Appeal from the United States District Court for the Eastern District of Washington. D.C. No. C-89-770-JBH ROGACIANO GONZALES MENDOZA,. D.C. No. C-89-770-JBH. James B. Hovis, Magistrate, Presiding. Original Opinion at:,.
Before: Procter Hug, Jr., John T. Noonan, Jr. and David R. Thompson, Circuit Judges. Opinion by Judge Thompson.
Rogaciano Gonzales Mendoza, an inmate at the Washington State Penitentiary at Walla Walla ("the prison") filed a civil rights action pursuant to 42 U.S.C. § 1983. Mendoza alleged that the defendants, administrators and correctional officers at the prison, deprived him of procedural due process under the fourteenth amendment in the implementation of the prison's "dry cell" policy*fn1 and the prison's and state's visitation policy. The district court*fn2 granted summary judgment for the defendants. Mendoza appeals the district court's determination that the defendants are entitled to qualified immunity;*fn3 the defendants cross-appeal the district court's determination that Mendoza had a protected liberty interest under the prison's dry cell policy and under visitation regulations promulgated by the prison and the state.
We have jurisdiction under 28 U.S.C. § 1291 and we affirm. We hold that Mendoza had a state-created liberty interest under the prison's dry cell policy which gave him a right to procedural due process. The defendants violated this right, but they are entitled to qualified immunity.
We also hold that Mendoza had a state-created liberty interest which entitled him to procedural due process under the prison's and the state's visitation regulations; the defendants did not violate this right.
On September 29, 1989, Mendoza was visited by his wife ("Mrs. Mendoza") and six children in the visiting room of the prison. Correctional officers monitored the visit. Mendoza's children requested use of the restroom. A correctional officer unlocked the door and prepared to lead the children to the restroom. She noticed on the floor a balloon covered with a white slimy substance and the tip bitten off. No other prisoners or visitors had been in the area.
The officer informed her supervisor, who in turn contacted Associate Superintendent Lambert. According to the defendants, Lambert knew from his years of experience that balloons commonly were used to smuggle drugs into the institution. Lambert claimed he had a reasonable belief that Mendoza had ingested a balloon or balloons filled with narcotics.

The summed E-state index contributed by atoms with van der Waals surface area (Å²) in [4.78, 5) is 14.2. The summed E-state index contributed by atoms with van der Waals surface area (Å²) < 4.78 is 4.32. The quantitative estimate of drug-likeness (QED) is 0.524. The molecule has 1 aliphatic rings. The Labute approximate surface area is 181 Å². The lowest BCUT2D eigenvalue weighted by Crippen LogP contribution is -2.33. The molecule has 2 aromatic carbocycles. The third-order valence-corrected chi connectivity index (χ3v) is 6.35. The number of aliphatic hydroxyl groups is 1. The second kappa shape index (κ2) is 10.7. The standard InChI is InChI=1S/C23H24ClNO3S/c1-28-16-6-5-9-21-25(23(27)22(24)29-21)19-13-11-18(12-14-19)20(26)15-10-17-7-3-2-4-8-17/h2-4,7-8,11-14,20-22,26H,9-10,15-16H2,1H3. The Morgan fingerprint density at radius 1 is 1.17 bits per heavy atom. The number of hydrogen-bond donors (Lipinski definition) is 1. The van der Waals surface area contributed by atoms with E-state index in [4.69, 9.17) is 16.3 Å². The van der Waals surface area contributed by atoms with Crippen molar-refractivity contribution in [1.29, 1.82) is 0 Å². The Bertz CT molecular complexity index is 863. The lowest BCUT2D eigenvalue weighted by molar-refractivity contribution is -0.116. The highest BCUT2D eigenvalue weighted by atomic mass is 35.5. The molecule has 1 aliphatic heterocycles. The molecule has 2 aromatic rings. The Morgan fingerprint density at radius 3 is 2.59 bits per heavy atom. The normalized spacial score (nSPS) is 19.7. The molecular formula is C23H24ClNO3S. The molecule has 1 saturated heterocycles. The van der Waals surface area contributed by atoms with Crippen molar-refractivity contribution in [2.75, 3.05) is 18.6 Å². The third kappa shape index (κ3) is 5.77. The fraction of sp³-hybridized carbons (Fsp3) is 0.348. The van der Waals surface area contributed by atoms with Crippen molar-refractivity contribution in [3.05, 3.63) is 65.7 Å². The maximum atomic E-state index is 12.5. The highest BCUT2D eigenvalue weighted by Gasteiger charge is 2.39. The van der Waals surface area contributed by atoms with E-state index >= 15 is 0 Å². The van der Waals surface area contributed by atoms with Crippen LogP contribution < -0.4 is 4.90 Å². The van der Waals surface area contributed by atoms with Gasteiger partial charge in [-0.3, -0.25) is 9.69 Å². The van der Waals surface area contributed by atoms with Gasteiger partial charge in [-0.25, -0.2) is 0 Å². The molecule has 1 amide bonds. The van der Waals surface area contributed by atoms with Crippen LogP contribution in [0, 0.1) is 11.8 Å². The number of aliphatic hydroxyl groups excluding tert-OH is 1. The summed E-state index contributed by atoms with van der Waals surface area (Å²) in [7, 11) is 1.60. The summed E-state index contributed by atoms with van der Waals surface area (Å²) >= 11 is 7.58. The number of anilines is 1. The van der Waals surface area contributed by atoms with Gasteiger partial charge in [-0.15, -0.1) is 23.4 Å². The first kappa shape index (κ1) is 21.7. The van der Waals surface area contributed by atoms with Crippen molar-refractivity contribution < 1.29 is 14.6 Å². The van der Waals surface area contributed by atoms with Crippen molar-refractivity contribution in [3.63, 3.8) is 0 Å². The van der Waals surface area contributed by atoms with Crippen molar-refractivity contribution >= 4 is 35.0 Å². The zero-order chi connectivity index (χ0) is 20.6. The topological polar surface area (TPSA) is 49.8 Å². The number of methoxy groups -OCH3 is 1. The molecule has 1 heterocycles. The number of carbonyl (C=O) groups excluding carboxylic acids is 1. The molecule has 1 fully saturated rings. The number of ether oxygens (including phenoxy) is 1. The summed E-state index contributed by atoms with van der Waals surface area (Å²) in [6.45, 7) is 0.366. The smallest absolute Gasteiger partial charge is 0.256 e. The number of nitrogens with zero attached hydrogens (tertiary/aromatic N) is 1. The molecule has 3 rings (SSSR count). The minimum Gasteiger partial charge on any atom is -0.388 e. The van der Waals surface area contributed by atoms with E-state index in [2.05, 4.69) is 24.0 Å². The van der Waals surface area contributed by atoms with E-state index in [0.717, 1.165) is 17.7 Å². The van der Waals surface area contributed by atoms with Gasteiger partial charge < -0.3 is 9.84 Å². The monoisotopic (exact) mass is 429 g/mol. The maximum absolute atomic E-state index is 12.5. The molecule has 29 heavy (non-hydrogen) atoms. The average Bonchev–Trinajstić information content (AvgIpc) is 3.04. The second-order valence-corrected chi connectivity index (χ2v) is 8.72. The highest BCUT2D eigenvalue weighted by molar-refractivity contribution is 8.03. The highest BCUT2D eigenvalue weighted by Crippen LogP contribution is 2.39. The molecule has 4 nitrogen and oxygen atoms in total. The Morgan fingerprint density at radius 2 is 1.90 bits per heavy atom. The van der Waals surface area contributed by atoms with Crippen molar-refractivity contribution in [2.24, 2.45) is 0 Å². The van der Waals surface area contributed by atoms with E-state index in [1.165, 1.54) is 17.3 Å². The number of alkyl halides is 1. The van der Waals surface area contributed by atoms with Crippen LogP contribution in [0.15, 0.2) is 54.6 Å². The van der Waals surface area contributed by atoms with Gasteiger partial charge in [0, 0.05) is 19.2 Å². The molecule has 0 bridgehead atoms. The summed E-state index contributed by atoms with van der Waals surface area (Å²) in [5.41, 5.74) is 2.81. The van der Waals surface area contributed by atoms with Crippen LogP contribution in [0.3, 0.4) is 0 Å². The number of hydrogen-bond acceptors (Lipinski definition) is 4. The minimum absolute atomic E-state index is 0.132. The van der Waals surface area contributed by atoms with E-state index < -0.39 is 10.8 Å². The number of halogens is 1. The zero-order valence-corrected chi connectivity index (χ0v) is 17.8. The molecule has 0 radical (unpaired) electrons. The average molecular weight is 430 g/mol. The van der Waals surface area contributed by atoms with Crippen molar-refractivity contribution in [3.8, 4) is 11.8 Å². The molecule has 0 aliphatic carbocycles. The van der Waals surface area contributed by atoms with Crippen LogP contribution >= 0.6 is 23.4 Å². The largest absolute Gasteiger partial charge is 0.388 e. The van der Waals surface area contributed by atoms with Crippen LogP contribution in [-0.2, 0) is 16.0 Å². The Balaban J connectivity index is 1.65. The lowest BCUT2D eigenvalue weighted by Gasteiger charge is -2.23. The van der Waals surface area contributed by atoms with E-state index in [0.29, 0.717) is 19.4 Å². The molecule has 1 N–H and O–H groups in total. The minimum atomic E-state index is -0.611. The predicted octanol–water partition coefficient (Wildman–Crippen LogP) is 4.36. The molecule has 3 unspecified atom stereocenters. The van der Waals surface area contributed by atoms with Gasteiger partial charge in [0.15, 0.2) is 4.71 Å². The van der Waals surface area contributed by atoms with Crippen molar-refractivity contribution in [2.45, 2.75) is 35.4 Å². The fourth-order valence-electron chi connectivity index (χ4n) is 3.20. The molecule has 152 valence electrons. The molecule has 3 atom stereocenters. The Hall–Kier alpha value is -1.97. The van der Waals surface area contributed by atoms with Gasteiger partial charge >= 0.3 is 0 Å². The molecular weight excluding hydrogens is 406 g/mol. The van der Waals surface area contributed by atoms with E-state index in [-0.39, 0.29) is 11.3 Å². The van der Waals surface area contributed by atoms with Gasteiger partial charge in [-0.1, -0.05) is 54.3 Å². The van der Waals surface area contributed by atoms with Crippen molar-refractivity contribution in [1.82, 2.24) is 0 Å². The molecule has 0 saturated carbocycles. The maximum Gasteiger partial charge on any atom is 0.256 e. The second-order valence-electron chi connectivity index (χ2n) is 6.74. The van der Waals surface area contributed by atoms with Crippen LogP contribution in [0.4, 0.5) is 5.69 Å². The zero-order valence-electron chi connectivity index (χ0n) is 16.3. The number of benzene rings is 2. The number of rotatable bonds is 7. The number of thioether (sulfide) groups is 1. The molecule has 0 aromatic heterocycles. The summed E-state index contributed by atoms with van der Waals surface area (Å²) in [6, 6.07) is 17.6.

Mendoza was charged with an infraction of prison rules and placed on a dry cell watch. Under this procedure, an inmate is placed in a custody-locked cell for the purpose of maintaining and inspecting at least three consecutive normal bowel movements for contraband. According to the dry cell procedure in place at the time of the incident, "feces watches are implemented to recover contraband believed, with reasonable suspicion, to be carried internally by an inmate." Former Institutional Order (I.O.) 09.053.*fn4 "Feces Watch searches shall normally be concluded within 84 hours or after the equivalent of three normal bowel movements, whichever occurs first." Id.
Mendoza's dry cell watch began at 8:40 p.m. on September 29, 1989. He was placed in a hospital cell, strip-searched and given a clean pair of shorts. He slept on a mattress on the floor without a blanket, conforming with the dry cell watch requirement that the hands of a prisoner be visible at all times. Mendoza was held in the cell for 24 hours. During that time he was fed three meals and he defecated five times. The prison authorities found no contraband.
Mendoza was released from the watch at 8:41 p.m. on September 30, 1989. Within five days thereafter, a hearing was held on the infraction charge. Mendoza was found guilty of attempting to smuggle illegal contraband into the institution. However, on November 3, Superintendent Blodgett conducted his own investigation and determined that although the corrections officers had reasonable suspicion to place Mendoza on the dry cell watch, there was insufficient evidence of Mendoza's direct involvement in smuggling, and the infraction was dismissed.
Notwithstanding the dismissal of the infraction charge, Mendoza's visitation privileges with his wife and children were suspended for 90 days. In a letter to Mrs. Mendoza, Blodgett stated that "due to your history of attempting to introduce contraband into this institution by way of your children, I have no recourse but to believe this was again your intention."
The district court granted summary judgment, dismissing Mendoza's civil rights action in which he sought to vindicate his asserted rights to procedural due process under the dry cell policy and under the visitation regulations. This appeal followed.
We review a district court's grant of summary judgment de novo. Kruso v. International Tel. & Tel. Corp., 872 F.2d 1416, 1421 (9th Cir. 1989), cert. denied, 496 U.S. 937, 110 S. Ct. 3217, 110 L. Ed. 2d 664 (1990).
B. Liberty Interest Created by the Dry Cell Watch Procedure
1. State-Created Liberty Interests
The fourteenth amendment provides that no state shall "deprive any person of life, liberty, or property without due process of law...." U.S. Const. amend XIV, § 1. Mendoza argues that he possesses a liberty interest, requiring prison officials to follow the procedures outlined in the former dry cell watch regulation, as well as those set forth in Washington Administrative Code sections involving administrative segregation.
A liberty interest may arise from either of two sources: the due process clause or state law. Hewitt v. Helms, 459 U.S. 460, 466, 74 L. Ed. 2d 675, 103 S. Ct. 864 (1983); Toussiant v. McCarthy, 801 F.2d 1080, 1089 (9th Cir. 1986), cert. denied, 481 U.S. 1069, 95 L. Ed. 2d 871, 107 S. Ct. 2462 (1987). Mendoza does not argue that the due process clause itself provides him the liberty interest he contends was abridged. Rather, he ...